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*****= An all-time favorite
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****The Cinderella Pact

by Sarah Strohmeyer

Reviewed December 17, 2006.
, New York
, 2006.  290 pages.
Available at Sembach Library (MCN F STR).

Sometimes, what you need is a good dose of chick lit.  That’s what I’m telling myself to excuse my setting a new record—on how “late” I’ve continued reading a book when I should be sleeping.  (If the sun’s up, that’s not a good sign!  Especially if I’m scheduled to work the next day.)  I was already up late doing Killer Sudoku puzzles.  I thought I’d read just one chapter to relax—and ended up reading the whole book, from start to finish.  On the good side, even though I was exhausted, the book put me in a good mood for the whole day.

Nola Devlin has a secret which even her dearest friends don’t know.  The wildly popular Belinda Apple, the dashing, witty, beautiful, thin and chic British columnist, is really Nola herself.  No one’s ever actually seen Belinda, so they don’t realize the picture over the column is in fact a digitally enhanced picture of Nola in her thinner days.

When the position of ethics columnist came up at Sass!, the magazine where Nola works, she submitted an application with sample answers.  However, it was clear that her boss thought her a bit heavy to be a featured columnist, with a photo at the top of the column.  Intending it as a joke, Nola submitted the exact same answers under the name Belinda Apple, and was quickly hired.

When Nola tells her fans that she once was fat—but easily lost the weight by exercising and eating a bit less, unfortunately her friends don’t realize that the column isn’t based on truth.  When a restaurateur doesn’t want the three of them to be seen at his front window table, they decide to take action.  Using Belinda Apple’s column as inspiration, her friends make a pact, and pull her into it.  They will lose weight, once and for all.  In six months, they will come back to the restaurant, thin and beautiful.

This book does not say that a person has to be thin to be beautiful.  But it does have undertones about loving yourself enough to treat yourself well.  I love the way Nola begins the narration of her story:

“We are all Cinderellas, no matter what our size.  This is what I, Nola Devlin, fervently believe.

“I believe that within every one of us is a woman of undiscovered beauty, a woman who is charming and talented and light of heart.  I believe that all we need is a fairy godmother to dust us off and bring out our potential and, while she’s at it, turn the rats in our lives into coachmen.

“I don’t know about the glass slipper, though.  That seems to me to be a design flaw.”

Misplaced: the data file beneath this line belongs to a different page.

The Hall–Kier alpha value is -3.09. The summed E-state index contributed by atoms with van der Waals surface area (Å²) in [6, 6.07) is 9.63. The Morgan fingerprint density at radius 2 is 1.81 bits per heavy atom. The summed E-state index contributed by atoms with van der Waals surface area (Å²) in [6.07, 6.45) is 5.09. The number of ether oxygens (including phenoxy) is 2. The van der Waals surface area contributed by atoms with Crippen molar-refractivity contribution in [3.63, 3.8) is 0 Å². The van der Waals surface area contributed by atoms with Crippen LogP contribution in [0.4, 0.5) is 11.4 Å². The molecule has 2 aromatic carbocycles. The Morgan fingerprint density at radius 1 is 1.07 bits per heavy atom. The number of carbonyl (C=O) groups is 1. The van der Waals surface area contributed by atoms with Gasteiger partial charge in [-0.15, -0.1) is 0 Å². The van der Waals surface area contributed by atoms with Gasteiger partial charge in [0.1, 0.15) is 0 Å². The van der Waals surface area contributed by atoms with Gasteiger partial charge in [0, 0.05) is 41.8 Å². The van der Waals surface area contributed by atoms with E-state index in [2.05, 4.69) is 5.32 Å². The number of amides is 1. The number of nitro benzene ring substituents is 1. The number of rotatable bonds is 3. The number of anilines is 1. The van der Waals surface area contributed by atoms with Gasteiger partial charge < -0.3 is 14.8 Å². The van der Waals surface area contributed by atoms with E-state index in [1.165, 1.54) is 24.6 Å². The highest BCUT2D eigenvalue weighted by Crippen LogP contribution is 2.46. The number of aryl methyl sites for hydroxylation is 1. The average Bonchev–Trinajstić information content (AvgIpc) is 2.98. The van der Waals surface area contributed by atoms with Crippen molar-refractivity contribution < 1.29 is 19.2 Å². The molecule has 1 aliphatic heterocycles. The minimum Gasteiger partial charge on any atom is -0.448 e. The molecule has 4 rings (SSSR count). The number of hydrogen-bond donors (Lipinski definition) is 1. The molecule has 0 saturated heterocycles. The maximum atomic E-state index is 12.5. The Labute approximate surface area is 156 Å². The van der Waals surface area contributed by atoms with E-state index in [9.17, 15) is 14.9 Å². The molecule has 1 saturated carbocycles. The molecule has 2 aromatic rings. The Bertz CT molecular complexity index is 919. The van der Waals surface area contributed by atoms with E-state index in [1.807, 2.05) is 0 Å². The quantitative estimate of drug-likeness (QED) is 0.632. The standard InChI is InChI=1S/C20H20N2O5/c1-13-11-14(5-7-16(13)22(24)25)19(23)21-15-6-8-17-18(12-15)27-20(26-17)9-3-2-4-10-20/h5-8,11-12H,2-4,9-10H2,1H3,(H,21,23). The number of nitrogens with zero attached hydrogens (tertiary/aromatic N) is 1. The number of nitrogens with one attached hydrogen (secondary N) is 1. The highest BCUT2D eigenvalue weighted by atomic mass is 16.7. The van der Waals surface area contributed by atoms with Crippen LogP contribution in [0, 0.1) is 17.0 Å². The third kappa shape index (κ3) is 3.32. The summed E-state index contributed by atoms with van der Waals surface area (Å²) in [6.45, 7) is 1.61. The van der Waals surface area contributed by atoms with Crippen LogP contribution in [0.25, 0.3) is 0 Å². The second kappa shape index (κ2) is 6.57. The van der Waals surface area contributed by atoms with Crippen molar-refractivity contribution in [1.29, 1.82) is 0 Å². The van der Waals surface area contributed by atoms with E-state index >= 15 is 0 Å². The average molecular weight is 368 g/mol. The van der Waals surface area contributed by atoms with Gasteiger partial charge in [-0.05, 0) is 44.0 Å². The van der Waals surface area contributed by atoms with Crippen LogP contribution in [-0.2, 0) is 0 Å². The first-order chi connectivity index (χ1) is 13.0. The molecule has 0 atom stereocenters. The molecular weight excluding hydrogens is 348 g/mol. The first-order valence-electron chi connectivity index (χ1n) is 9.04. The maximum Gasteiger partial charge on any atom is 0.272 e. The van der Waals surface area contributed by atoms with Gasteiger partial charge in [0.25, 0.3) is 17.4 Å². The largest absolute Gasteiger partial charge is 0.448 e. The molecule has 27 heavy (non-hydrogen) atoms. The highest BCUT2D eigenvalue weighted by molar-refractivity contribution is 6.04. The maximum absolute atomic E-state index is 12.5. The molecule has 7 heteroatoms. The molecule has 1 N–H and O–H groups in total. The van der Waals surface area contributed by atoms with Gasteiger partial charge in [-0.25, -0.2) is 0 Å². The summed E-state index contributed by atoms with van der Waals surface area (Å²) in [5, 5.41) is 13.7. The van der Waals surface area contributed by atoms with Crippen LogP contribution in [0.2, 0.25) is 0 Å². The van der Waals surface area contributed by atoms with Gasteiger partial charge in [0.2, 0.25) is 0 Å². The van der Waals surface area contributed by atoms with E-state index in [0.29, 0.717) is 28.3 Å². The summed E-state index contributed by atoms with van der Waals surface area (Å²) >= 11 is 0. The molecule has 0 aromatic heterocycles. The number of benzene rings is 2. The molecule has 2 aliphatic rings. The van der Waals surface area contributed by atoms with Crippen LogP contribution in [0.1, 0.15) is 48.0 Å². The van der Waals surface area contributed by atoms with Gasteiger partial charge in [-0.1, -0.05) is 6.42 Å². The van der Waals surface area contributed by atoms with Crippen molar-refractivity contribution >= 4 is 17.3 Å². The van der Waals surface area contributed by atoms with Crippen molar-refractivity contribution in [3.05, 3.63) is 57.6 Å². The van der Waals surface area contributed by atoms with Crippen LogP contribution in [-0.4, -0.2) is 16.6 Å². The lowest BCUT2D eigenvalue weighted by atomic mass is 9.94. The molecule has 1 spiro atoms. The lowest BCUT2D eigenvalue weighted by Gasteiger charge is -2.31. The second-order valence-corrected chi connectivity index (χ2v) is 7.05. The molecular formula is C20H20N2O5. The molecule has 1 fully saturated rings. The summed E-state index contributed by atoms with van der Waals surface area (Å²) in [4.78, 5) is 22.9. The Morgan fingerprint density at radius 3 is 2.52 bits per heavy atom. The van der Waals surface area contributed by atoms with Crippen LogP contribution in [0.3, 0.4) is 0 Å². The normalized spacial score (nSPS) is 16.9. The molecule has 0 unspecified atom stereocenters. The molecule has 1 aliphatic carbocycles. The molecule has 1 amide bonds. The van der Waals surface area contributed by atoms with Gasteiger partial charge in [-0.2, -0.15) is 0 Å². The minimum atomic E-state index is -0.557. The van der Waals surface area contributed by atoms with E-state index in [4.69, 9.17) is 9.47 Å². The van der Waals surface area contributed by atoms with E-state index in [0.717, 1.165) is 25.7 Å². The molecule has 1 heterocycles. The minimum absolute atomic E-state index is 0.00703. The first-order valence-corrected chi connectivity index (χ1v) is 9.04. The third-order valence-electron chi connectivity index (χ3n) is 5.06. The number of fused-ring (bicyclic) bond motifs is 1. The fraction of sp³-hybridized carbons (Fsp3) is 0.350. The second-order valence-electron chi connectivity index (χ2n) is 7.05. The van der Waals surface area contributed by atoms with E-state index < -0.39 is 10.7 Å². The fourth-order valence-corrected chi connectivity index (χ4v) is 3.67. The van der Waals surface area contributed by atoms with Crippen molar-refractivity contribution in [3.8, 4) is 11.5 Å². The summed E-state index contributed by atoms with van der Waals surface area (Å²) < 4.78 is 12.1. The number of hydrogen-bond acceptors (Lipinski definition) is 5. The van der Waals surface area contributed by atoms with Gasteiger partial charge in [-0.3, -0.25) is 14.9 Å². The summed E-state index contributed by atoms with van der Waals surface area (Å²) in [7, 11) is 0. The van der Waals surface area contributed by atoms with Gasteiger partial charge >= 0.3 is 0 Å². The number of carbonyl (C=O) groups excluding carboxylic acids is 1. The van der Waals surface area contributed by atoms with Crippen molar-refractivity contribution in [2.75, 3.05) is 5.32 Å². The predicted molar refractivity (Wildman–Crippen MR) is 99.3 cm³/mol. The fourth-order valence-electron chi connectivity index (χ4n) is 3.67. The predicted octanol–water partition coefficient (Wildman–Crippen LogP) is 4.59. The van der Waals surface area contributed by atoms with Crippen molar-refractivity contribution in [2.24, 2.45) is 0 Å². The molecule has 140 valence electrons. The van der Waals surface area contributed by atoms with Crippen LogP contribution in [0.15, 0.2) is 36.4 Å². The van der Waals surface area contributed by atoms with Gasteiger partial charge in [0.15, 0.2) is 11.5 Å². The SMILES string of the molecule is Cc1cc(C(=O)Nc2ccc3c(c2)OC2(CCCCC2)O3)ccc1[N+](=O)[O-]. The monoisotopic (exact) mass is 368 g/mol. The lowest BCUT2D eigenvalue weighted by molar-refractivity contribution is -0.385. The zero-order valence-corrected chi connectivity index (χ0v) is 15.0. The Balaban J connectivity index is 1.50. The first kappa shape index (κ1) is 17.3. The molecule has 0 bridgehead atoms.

The book is full of excitement and surprises.  She and her friends try several different ways to lose weight, and Nola’s methods stay for awhile on the comical side.  While she is still overweight, she meets a handsome stranger whom she thinks is Chip from Technical Assistance, but turns out to be someone she never wants to find out about her secret identity.

The handsome and British Nigel Barnes, whom the tabloids report is dating Belinda, tries to contact Belinda through Nola, her purported editor.  When Nola reads the e-mail, she learns that Nigel has an aversion to overweight women, so Belinda finds she doesn’t have the time for him.

Meanwhile, Nola’s sister Eileen is getting married.  A huge fan of Belinda Apple, their mother gets Nola to have Belinda call Eileen on her birthday.  Next thing you know, Eileen has asked Belinda to be her maid of honor.  How will she pull that one off?  Nola’s trials include a possible film deal—for Belinda, and finally an investigation by the owners of Sass! magazine, looking into an ethics columnist who obviously faked her own resume.

At the front of the book, before the story begins, we find "The Fabulous Belinda Apple’s Guide to Indulging Your Inner Cinderella."  Here are some of the tips I especially like:

“Buy a tiara.  Admit that it looks good on you.  Fantastic, in fact.  Wear it whenever.”

“Stick with the program!  We know it’s hard treating yourself like royalty.  Keep in mind that eventually you will rise to meet your destiny.  It’ll be worth it.”

“Act like Cinderella.  Trill while you do the dishes.  Invite birds to sit on your fingers, chipmunks to nestle in the folds of your skirts.  Do not mind that the neighbors have called your relatives, expressing concern.  Pity them, for they know not that you are a woman of noble birth kept captive among commoners.”

This book is a lot of good-hearted fun, and worth staying up all night to read.  I strongly recommend not beginning it late at night!

Copyright © 2006 Sondra Eklund. All rights reserved.

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